I would really like to see people drop the title, Native, from these circles. The ones that I have seen don't have anything to do, even rhythmically, with our drumming styles... They are usually based on highly syncopated African, East Indian and even Celtic type rhythms. Which is fine to me, those are very valid drumming traditions that I admire, with strong spiritual and ritual roots. But they are NOT native to North America. 
     Our syncopation of rhythm is in Vocal Technique, which has never been studied, rather than highly syncopated rhythms with percussive instruments. Our percussive technique is almost always a very simple rhythm, while our vocable patterns are very, very syncopated, requiring years to learn proper vocal patterns and flourishes. 
     There are some examples that border on being an exception to this. I will give two examples. First, the drumming styles of the Rio Grande Pueblo Peoples in their Kiva and Animal Songs. If one listens to these songs they will hear a wide variety of tempo and rhythm changes. BUT, these changes are based on the flow and vocables of the song. It is the song that determines where the rhythm changes occur, which is the opposite of African and Celtic "grooves", which repeat the same cycle of beats and rhythms, every 8 to 16 counts or more. A song must fit into these grooves.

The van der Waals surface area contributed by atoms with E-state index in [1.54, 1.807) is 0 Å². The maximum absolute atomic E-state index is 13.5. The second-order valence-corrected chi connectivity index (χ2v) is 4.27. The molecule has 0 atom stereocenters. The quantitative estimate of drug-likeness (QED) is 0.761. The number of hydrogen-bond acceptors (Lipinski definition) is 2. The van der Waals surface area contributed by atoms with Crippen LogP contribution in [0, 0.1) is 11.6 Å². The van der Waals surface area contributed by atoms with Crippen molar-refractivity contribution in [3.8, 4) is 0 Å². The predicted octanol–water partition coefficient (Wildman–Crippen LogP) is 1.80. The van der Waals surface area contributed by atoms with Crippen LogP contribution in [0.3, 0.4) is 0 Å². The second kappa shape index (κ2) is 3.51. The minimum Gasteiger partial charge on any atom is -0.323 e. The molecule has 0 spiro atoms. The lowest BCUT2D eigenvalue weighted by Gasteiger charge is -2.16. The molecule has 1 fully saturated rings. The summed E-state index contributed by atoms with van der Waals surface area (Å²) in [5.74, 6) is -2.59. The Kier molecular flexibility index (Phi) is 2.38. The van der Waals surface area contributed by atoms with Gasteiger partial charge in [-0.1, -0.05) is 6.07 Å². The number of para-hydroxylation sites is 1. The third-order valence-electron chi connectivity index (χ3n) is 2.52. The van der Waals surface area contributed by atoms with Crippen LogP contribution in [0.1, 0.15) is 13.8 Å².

But, almost all Native traditional songs are NOT tied to a groove. We rarely ever count out a song and drumming... It has been a source of extreme exasperation for non-native musicians with whom I collaborate musically! They want that groove and it isn't there, they are lost without the downbeat!! I know hundreds of songs and NEVER count while singing or drumming to them. The idea is so foreign it makes us Native Musicians laugh... 
     Another example would be the Bird Songs of the Southern Arizona and California Desert Peoples. Here you will find some of the finest gourd/rattle technique in North America, these singers are masters of the gourd. They have many subtle styles that they use with these songs, but once again, there is no groove. No counting, a simple set of highly trained hand rattles tied to the song... 
     So, to try to give yet again another perspective. All Native Traditional Musical core is the Song/Melody/Vocables, the drumming is accompaniment. 
     I hope this is helpful, I take it from the tone of your question that you are seeking real answers, and I have tried my best to provide some clarification. Maybe you will find a mentor, you are welcome to post a request here for a music mentor and a Native Musician from your region might be willing to entertain a request. Traditional Native Music has exploded over the last decade and Musicians can be found even in the large metro areas. With this context, the proper request would be a request to learn some songs... 

...for the Generations... 

Posted by D.J. on March 30, 1998 at 19:18:02: 
In Reply to: Re: Drumming posted by Arlie Neskahi on March 30, 1998 at 14:54:41: 

Thank you for answering. Yes, it did help with what I was wanting to know. I am so interested in the music as a whole, and I will search for a mentor. 

Once again, Thank you.